GoPro hires Apple designer Daniel Coster; shares jump

Fred Imbert, CNBC:

GoPro is having a good day. The wearable camera maker’s stock surged more than 19 percent Wednesday and the company announced it hired Daniel Coster away from Apple as vice president of design.

Coster was a core member of Apple’s industrial design team for more than 20 years and is credited with contributing to devices such as iPhone 4 and iPad wireless keyboard, the company said in a statement.

It’s interesting that hiring a single designer could have this type of effect, even if it is just a temporary stock price spike.

But, Coster does has his work cut out for him.

I’ve had GoPro cameras, and they are sorely disappointing.

Jason Snell’s 9.7-inch iPad Pro Review

Jason Snell, writing for Six Colors:

As a laptop user I’ve always found myself a bit outside the mainstream. I opted for the MacBook Air over the Retina MacBook Pro, and even within the Air line, I opted for the 11-inch model over the 13-inch. What I’m saying is, I appreciate that my choice isn’t just between chocolate and vanilla.

These past few years Apple has been diversifying its mobile product lines, expanding beyond a single, mainstream product to include variations that appeal to customers who want something a bit different. The iPhone 6 Plus gave people who wanted more battery and screen space the ability to get it; the iPhone 5S (and now the iPhone SE) serve people who want a smaller and cheaper model. The iPad mini was a nice shrunken-down variation on the classic iPad; the 12.9-inch iPad Pro offered a much larger, richer iPad experience.

Now here’s the 9.7-inch iPad Pro, but this isn’t Apple adding another device that’s nibbling at the edges. This is the flagship of the iPad line, undoubtedly the best-selling iPad model for the next year, full of impressive features (as well as a few curious omissions) and in a size that’s exactly what people expect from an iPad.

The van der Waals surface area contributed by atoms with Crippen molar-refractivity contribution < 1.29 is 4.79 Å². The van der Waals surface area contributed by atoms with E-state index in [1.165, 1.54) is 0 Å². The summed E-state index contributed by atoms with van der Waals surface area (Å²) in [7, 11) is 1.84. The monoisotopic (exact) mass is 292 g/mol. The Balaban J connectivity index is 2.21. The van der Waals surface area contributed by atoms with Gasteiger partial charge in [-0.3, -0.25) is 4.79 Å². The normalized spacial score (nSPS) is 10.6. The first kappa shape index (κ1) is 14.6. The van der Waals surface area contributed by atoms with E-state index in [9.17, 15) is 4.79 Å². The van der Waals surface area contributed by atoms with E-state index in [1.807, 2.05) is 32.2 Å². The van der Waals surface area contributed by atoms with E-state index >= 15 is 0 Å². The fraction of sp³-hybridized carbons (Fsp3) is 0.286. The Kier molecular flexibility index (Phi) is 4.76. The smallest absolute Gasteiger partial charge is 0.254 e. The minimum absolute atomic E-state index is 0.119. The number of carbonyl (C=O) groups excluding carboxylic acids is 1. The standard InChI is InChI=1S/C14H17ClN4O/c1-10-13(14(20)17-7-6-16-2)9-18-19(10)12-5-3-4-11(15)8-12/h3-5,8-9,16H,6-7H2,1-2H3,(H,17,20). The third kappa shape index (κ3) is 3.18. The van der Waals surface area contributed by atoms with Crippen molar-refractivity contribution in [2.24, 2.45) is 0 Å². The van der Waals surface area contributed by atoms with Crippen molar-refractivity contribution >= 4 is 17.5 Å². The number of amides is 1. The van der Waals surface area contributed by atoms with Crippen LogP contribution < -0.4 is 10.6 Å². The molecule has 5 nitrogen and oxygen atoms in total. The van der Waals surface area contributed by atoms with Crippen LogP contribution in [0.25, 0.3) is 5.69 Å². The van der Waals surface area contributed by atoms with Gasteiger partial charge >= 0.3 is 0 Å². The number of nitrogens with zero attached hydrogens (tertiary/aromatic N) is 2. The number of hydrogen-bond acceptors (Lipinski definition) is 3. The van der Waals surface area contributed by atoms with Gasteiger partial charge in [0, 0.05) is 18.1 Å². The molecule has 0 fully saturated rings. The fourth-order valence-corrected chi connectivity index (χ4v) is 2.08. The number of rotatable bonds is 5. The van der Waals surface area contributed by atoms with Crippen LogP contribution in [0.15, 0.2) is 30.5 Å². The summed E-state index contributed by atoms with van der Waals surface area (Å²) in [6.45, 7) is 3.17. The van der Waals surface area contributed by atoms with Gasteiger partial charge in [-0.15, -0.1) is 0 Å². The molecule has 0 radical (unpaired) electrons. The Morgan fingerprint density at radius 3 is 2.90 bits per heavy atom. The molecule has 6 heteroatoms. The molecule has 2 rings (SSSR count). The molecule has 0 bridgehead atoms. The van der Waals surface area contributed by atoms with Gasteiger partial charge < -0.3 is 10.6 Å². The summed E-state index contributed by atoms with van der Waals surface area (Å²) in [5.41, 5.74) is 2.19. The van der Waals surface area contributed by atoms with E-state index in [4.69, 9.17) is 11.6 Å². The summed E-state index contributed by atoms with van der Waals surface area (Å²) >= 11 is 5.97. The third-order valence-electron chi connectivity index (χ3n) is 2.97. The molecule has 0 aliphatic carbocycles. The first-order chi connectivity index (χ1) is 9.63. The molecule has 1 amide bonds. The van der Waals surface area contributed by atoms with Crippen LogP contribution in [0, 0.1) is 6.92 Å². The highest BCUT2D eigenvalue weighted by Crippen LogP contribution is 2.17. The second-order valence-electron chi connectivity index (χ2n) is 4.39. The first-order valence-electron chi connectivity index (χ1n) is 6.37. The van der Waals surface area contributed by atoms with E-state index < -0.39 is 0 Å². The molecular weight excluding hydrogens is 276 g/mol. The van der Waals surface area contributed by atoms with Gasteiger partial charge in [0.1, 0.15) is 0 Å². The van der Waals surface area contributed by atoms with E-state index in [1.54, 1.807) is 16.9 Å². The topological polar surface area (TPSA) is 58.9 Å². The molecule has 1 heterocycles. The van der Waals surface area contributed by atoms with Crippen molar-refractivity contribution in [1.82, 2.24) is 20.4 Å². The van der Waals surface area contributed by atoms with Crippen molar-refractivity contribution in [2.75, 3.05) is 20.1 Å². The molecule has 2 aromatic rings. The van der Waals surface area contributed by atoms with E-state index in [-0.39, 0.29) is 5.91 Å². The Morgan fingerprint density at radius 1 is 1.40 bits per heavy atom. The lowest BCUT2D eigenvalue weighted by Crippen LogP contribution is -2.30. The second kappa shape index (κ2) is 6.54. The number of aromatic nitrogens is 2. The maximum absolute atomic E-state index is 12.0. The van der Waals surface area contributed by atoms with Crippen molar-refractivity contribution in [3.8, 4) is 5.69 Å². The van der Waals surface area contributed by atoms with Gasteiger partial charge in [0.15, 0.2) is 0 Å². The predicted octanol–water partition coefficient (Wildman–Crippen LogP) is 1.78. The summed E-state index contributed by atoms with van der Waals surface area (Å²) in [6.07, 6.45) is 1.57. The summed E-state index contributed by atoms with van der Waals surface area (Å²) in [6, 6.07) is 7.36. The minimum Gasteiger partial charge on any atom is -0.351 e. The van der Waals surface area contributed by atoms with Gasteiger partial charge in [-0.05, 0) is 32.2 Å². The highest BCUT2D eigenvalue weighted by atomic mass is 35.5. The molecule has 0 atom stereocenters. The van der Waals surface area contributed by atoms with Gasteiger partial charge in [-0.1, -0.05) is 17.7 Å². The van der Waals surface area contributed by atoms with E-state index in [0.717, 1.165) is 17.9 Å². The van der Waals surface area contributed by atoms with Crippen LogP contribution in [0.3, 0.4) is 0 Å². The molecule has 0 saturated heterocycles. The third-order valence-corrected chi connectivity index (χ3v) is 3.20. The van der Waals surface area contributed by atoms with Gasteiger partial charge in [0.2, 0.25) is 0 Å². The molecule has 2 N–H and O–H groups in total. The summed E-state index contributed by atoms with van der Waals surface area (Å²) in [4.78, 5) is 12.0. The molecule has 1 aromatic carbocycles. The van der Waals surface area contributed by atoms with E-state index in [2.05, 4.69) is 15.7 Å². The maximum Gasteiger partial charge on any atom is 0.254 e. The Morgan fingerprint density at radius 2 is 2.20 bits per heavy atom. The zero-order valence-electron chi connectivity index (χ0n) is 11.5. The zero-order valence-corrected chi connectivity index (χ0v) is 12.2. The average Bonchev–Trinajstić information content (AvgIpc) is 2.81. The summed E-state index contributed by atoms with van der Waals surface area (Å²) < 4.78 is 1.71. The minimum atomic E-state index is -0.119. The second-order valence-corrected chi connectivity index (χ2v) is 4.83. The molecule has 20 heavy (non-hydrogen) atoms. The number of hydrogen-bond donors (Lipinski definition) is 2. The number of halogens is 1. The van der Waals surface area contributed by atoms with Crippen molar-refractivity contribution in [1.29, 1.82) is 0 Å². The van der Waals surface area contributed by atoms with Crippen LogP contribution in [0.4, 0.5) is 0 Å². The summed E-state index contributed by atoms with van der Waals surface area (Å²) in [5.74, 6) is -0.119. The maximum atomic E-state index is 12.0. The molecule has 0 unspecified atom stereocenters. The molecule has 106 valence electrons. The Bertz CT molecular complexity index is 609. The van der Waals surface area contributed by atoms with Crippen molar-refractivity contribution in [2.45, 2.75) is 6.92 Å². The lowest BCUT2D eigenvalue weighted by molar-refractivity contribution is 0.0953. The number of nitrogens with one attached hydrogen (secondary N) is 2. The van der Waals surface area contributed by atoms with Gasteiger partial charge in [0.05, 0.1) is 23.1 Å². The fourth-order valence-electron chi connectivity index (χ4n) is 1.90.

Make sure to read the rest of the article, Jason’s thoughts on Apple’s product naming is especially interesting.

Macminicolo merges with macstadium

Big news from Brian Stucki, founder of Macminicolo:

In short, I’ve decided to sell ownership of Macminicolo and merge it with another company. I will stay on as President of Macminicolo and also serve as a Vice President of the parent company, MacStadium.

Now, I could just announce this with no explanation and be done with it. I could also write one of those generic acquisition posts focused on sunsets and brands and blah. Instead, I’ll be forthright and real like I’ve always tried to be with customers.

The Loop Magazine app is dead

Jim Dalrymple:

It is with tremendous sadness that I write this post today. I have tried to figure out a way for The Loop Magazine app to work on the App Store, for the last few months. It turns out, it just won’t. This morning, I removed the app from the App Store.

[…]

My struggles are no different from any other developer on the App Store. If you have a game or social media app, you’re golden in Apple’s eyes. Anything else, forget it. (Unless you’re a big publisher, then you’re golden too).